The History Woman's Blog

What Germans made of the English Revolution

The Works of John Milton in an C18th edition held at Leipzig University. Library.

I know, it does not seem the best time to start a new research project in the midst of a pandemic. To begin with, many libraries and archives are still shut or operating a limited service, and I might not be able to make full use of my new office for quite some time. 

Moving from Berlin to Newcastle was enough of a challenge in itself, given I had to quarantine for two weeks on arrival, while also trying to sort out all the things one has to do when arriving in a new, if familiar, place. Still, I am determined to make the most of my fellowship after playing around with the idea for the project for quite a while now. After all, there should be enough quiet time for reading.

My new project explores the way in which ideas from the English Revolution (1640-1660) where received in Germany, or rather the German-speaking lands, through the means of translation and what potential impact they might have had on the constitutional debates before the revolution of 1848-49.

Challenging a largely Anglocentric and transatlantic historiography, I hope to establish the intellectual reach and legacy of English republican ideas in Europe by focusing on the country that from 1701 developed an ever-closer relationship with England through the Succession Act which established the Hanoverian dynasty and its heir as the next in line to the English throne. This will involve looking at the distribution history of English republican works in Germany, either in their original English version, or in a variety of translations that might include Latin, French or Dutch texts besides translations into German.

Proceeding from my work on the English republican exiles on the Continent, this is another transnational as well as (from its source base) multilingual study which addresses the communication and cultural exchange between societies across Europe and the way in which political ideas are understood in different contexts.

It is also timely as the UK is renegotiating its relationship with the EU following the 2016 referendum and the degree to which the UK is part of a shared European culture and value system has once again come under close scrutiny both from backers and opponents of Brexit. Then as now, the debates in Europe were about what we share and what divides us.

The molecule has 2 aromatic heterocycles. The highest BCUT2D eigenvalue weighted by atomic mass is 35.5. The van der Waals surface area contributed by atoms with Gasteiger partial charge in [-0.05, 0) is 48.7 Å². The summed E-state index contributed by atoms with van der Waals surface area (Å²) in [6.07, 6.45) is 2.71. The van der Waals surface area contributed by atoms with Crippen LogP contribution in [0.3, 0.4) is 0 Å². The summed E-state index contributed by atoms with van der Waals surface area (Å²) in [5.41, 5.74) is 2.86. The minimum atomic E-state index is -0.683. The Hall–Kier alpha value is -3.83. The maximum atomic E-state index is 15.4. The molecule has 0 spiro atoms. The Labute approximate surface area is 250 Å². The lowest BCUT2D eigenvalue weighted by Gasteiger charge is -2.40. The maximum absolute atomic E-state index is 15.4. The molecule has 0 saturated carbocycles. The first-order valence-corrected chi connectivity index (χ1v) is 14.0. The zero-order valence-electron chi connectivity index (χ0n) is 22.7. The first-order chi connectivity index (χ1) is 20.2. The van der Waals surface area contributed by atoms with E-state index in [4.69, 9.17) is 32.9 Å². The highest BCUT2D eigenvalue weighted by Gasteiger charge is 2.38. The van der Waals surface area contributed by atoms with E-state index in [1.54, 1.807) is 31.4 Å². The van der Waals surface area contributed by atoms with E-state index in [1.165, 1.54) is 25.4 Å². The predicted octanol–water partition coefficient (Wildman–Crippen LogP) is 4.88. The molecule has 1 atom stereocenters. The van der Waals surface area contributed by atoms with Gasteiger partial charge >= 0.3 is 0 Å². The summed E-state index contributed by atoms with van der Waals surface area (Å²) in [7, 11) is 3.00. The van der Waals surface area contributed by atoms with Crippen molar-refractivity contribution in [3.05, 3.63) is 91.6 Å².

An C18th German translation of Algernon Sidney’s Discourses Concerning Government.

In practical terms, I will be looking at the legacy of key authors emerging from the English Revolution, such as John Milton, Marchamont Nedham, James Harrington and Algernon Sidney, whose ideas were key for the development of modern representative democracy. Tainted as they were by the regicide, however, the ideas of popular sovereignty, religious liberty and the rule of law promoted by radicals during the first English revolution did not spread widely beyond the British Isles until after the second. 

Only after the Glorious Revolution of 1688-9 which was – however misleadingly – presented as peaceful and bloodless did a concept of ‘English liberty’ emerge that was considered worthy of praise and emulation among the thinkers of early Enlightenment Europe.

In their view, the English had managed to combine the three classical forms of government – monarchy, aristocracy and democracy – in a unique way to balance the interests of the one, the few and the many in a parliamentary monarchy that was held up as a model to the rulers of Europe. By that time, radical republican ideas had been moderated and tamed. They were no longer considered as being in opposition to monarchy, but seen as supporting the rule of a sovereign bound by Parliament and subject to England’s unwritten constitution. 

In contrast, early modern Germany found both democratic government and its own national identity relatively late. It was divided into many smaller states and independent cities, and the territories ruled by the Holy Roman emperors in the seventeenth and eighteenth century were held together only by a loose bond.